Enter The HD500X
I’m a couple weeks in with my new Line 6 HD500X, and I’m loving it. My band The Drop Daddies has a gig on Friday, and it’ll be the first with the new Blackstar Stage 60 and new pedal board. So I’m getting up to speed building new presets for songs, and getting used to a whole new world at my feet.
I’ve retired the old pedal board, along with the Zoom G3X, the loop switcher and a bunch of pedals I won’t be needing anymore! And I’ve built a much simpler new pedal board, which I’ll describe in the next post.
But first, here are a few critical decisions and discoveries that I’ve made along the way with the HD500X:
4CM – Four Cable Method
One of the big advantages of the HD500X over the Zoom G3X is its effects loop. On the G3X, you plug the guitar into the G3X and the output of the G3X into the main input of the amp. If the amp is on an overdrive or lead channel, any delays and reverbs coming out of the G3X will sound overdriven and muddy. You really want the delays/reverbs/etc to be AFTER the amp applies its pre-amp tone shaping. but you can’t do that without an FX Loop on the modeler.
Using the HD500X FX Loop and the send/return jacks of the Blackstar Stage 60, I’ll have total flexibility over whether individual effects are in front of the amp, or between the amp and poweramp. With the 4 Cable Method, you plug your guitar into the HD500X input, the FX loop Send from HD500X to the amp main input, amp FX loop Send to HD500X Return, and HD500X main output to the amp FX Loop Return.
You can see here in my basic template, the amp block is disabled. The FX Loop is setup as shown. I have a compressor, wah and mild overdrive before the FX loop. And after the FX loop (meaning applied between the Blackstar preamp and power amp stages), I have a boost, phaser, delay, and reverb.
This approach works great, and sounds amazing. So much better than my old setup!
What The Tone Suck?
I noticed that compared to plugging straight into the amp, my guitar sounded a bit dull and muted when played through the HD500X into my amp- even with no effect blocks loaded.
So, I did some recordings comparing guitar straight into amp, guitar into HD500X into amp, and 4-cable. Using Sound Forge to compare the loudness of the recordings, I saw about a 3.5db level drop from the HD500x when compared to guitar straight into amp. This is the cause of the tone suckage.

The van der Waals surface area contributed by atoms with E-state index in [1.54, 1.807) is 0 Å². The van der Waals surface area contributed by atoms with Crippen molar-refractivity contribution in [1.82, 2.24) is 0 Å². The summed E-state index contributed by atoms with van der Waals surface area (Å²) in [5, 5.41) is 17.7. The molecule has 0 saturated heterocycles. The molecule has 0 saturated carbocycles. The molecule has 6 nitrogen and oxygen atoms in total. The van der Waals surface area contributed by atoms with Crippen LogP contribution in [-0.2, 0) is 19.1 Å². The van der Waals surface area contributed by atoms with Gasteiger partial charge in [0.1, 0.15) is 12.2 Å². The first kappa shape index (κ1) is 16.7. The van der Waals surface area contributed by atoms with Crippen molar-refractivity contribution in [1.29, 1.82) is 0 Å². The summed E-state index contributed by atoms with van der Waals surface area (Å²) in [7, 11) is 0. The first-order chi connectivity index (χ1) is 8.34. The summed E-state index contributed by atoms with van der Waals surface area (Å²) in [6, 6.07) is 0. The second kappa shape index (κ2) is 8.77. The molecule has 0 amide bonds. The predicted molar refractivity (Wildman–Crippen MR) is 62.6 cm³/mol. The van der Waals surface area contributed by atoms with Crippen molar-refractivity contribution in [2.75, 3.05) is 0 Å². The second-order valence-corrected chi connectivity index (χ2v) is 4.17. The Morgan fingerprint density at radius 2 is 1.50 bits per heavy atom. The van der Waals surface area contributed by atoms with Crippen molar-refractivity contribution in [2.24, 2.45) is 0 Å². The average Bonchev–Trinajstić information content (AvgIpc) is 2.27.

Experimenting with the HD500X mixer block, I set Volume B to mute, and Volume A pan to centered. I did a few more recordings at various volume A values and found that I needed to set it to +5db in order to have an equivalent level to the bypass signal.
The good news is that at +5db, I cannot hear any significant difference between straight-into-amp, versus through the HD500X. So, I set the mixer block this way in my template, and used it for all my presets.
Switch and Knob Settings
There’s a few physical switches and knobs on the HD500X that need to be set properly. On the front, I have the Master volume knob set to 100%. I have the Guitar In Pad switch set to Normal (but set to Pad if you have had extremely hot pickups or are getting unwanted clipping). I have the XLR lift set to Ground (no lift). This isn’t too important as I’m not using the XLR output, but if you are, and are experiencing ground loop hum, then set it to Lift. For the 1/4” Out, I have it set to Amp.
You can see in the last picture, I used my glow-in-the-dark green Setting Saver pen to mark the positions, in case they get bumped.
Where’s The Clean Boost?
The Boost Comp is listed in the model gallery as being modeled after MXR Micro Amp with “secret sauce”. Unfortunately, it seems that the sauce includes an undefeatable compressor. So it can’t be used as a clean boost like the micro amp. Even with the compression set to 0, it is still significantly compressed.
A clean boost would have been trivial to implement as a new effect with one parameter. Seriously it would be like a single multiply instruction! I’m disappointed it’s missing in the HD500X.
So, turns out I’ll need to keep my DIY boost pedal on the pedal board after all.
Well, I don’t love the tuner in the HD500x. It works, but it’s display is tiny, and I really like my Planet Waves Tru-Strobe tuner. So I’m going to keep that on the pedal board for now.
Speaking of the pedal board, … on to the next post where I show how I mounted it.